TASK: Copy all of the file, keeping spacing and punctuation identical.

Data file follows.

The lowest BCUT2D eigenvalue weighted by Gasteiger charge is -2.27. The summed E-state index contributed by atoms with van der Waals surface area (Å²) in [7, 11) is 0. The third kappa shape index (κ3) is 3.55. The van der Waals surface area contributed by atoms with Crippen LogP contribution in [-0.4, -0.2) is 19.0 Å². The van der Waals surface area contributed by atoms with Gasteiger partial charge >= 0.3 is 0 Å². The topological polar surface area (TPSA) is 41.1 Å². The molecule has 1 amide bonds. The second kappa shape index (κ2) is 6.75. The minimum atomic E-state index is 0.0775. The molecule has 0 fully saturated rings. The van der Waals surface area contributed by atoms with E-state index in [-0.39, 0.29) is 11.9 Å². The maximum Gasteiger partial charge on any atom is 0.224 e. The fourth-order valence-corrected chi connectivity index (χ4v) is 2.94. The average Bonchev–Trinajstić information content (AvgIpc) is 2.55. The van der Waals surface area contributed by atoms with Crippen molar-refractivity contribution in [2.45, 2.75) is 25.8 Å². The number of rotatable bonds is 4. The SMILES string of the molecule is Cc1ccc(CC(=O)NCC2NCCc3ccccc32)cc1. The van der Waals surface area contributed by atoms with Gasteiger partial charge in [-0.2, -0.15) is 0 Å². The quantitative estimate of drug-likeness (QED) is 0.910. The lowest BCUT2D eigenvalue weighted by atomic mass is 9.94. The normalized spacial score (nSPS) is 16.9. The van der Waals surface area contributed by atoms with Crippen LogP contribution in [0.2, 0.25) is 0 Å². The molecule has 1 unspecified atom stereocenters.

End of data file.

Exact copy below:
The lowest BCUT2D eigenvalue weighted by Gasteiger charge is -2.27. The summed E-state index contributed by atoms with van der Waals surface area (Å²) in [7, 11) is 0. The third kappa shape index (κ3) is 3.55. The van der Waals surface area contributed by atoms with Crippen LogP contribution in [-0.4, -0.2) is 19.0 Å². The van der Waals surface area contributed by atoms with Gasteiger partial charge >= 0.3 is 0 Å². The topological polar surface area (TPSA) is 41.1 Å². The molecule has 1 amide bonds. The second kappa shape index (κ2) is 6.75. The minimum atomic E-state index is 0.0775. The molecule has 0 fully saturated rings. The van der Waals surface area contributed by atoms with E-state index in [-0.39, 0.29) is 11.9 Å². The maximum Gasteiger partial charge on any atom is 0.224 e. The fourth-order valence-corrected chi connectivity index (χ4v) is 2.94. The average Bonchev–Trinajstić information content (AvgIpc) is 2.55. The van der Waals surface area contributed by atoms with Crippen molar-refractivity contribution in [2.45, 2.75) is 25.8 Å². The number of rotatable bonds is 4. The SMILES string of the molecule is Cc1ccc(CC(=O)NCC2NCCc3ccccc32)cc1. The van der Waals surface area contributed by atoms with Gasteiger partial charge in [-0.2, -0.15) is 0 Å². The quantitative estimate of drug-likeness (QED) is 0.910. The lowest BCUT2D eigenvalue weighted by atomic mass is 9.94. The normalized spacial score (nSPS) is 16.9. The van der Waals surface area contributed by atoms with Crippen LogP contribution in [0.2, 0.25) is 0 Å². The molecule has 1 unspecified atom stereocenters.